The People's Ticket of Andrew Jackson for president and John C. Calhoun for vice president won the popular vote of North Carolina in the 1824 election despite the overwhelming support of the Democratic-Republican Party caucus for William H. Crawford of Georgia. Following the election of 1820, state Republican leaders began to solicit backing for Crawford, whose views were more compatible with their political philosophy than those of John Quincy Adams of Massachusetts. By 1824 key individuals in the party who made up the state's caucus had pledged their support and the implied vote of their state to Crawford for president. Many North Carolinians, particularly those in the west and along Albemarle Sound, were angry. The depression of 1819 had drained their resources and made money scarce. Most of them had endorsed the failed campaign of Archibald D. Murphey for increased state public education, internal improvements, and political reapportionment in the west. When Crawford's nomination was announced, the dissidents joined with Murphey, William Polk, and Charles Fisher to form the People's Ticket, with John C. Calhoun, a prominent advocate of education and internal improvements, as their candidate.
Popular support for Calhoun proved insufficient, but Andrew Jackson quickly caught the public fancy. An alliance of Jackson for president and Calhoun for vice president was accordingly concluded, and the two politicians carried the election in North Carolina, although they lost the national vote. In 1828, this time with the state caucus behind them, Jackson and Calhoun won North Carolina by an even larger margin on their way to the presidency and vice presidency.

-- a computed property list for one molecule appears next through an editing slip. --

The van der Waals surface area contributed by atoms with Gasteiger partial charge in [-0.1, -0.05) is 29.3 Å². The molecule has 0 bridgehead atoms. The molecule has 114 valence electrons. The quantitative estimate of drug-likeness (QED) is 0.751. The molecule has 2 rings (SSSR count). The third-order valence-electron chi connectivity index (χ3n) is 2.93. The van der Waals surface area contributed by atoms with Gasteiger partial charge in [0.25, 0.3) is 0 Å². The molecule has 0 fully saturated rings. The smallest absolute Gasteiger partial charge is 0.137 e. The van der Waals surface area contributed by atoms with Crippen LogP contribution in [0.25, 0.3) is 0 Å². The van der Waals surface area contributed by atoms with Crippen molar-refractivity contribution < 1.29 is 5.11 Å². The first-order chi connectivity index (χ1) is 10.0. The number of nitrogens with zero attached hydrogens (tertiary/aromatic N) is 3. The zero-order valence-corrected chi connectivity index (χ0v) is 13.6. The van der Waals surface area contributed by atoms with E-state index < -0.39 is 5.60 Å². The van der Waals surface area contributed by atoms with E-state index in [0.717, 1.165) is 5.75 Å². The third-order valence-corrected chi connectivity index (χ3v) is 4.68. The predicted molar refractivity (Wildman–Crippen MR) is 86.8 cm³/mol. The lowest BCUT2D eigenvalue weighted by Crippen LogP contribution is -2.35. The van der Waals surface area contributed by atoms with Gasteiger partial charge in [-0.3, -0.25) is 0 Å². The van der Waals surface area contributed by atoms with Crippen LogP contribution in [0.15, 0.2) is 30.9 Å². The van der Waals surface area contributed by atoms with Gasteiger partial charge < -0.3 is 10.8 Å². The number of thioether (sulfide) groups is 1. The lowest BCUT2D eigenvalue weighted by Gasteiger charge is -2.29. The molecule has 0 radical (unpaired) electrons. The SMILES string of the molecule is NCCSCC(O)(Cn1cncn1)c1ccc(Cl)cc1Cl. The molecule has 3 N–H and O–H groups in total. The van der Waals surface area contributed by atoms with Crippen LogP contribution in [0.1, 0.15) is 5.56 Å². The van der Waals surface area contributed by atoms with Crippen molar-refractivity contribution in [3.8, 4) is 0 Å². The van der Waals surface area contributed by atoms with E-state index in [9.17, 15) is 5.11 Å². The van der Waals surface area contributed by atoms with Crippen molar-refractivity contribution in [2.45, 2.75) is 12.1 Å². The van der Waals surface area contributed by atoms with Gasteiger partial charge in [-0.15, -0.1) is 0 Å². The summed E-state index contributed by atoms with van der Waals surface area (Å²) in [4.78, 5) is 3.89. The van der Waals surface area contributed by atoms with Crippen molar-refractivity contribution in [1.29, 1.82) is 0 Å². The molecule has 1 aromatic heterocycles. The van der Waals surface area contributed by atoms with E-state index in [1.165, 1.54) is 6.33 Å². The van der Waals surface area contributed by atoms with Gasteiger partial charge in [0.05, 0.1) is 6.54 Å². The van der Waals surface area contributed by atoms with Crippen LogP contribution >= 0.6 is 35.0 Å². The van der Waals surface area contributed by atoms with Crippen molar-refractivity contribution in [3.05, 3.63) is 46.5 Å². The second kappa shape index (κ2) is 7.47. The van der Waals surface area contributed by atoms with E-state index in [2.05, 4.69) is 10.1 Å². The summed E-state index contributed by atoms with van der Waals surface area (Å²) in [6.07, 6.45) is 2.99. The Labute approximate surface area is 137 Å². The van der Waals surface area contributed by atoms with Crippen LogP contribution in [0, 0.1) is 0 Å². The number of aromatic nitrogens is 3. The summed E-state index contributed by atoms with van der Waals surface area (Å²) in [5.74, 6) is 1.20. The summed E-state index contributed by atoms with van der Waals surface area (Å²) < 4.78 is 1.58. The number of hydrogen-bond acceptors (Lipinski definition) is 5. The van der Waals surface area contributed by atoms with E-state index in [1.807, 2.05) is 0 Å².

R. D. W. Connor, A History of North Carolina (1919).
Robert C. Jeffrey, The Thought of John C. Calhoun (1985).
David Lindsay, Andrew Jackson and John C. Calhoun (1973).
Drexler, Kenneth. "Presidential Election of 1824: A Resource Guide." Digital Reference Section. Library of Congress. http://www.loc.gov/rr/program/bib/elections/election1824.html (accessed September 5, 2012).
Archibald D. Murphey to Colonel William Polk, letter, February 27, 1824. The Papers of Archibald D. Murphey. Raleigh, N.C.: E.M. Uzzell & Co. 1914. p.291. http://books.google.com/books?id=H_awB8GenOoC&pg=PA291#v=onepage&q&f=false
Sellers, Charles. The Market Revolution:Jacksonian America, 1815-1846. Oxford University Press. 1994. p.190. http://books.google.com/books?id=AjmGCYAlEcEC&lpg=PP1&pg=PA190#v=onepage&q&f=false
Jeffrey, Thomas E. State Parties and National Politics: North Carolina, 1815-1861. Athens: University of Georgia Press. 1989. http://books.google.com/books?id=mt5HNfTdYgwC&lpg=PP1&pg=PP7#v=onepage&q&f=false
1 January 2006 | Towles, Louis P.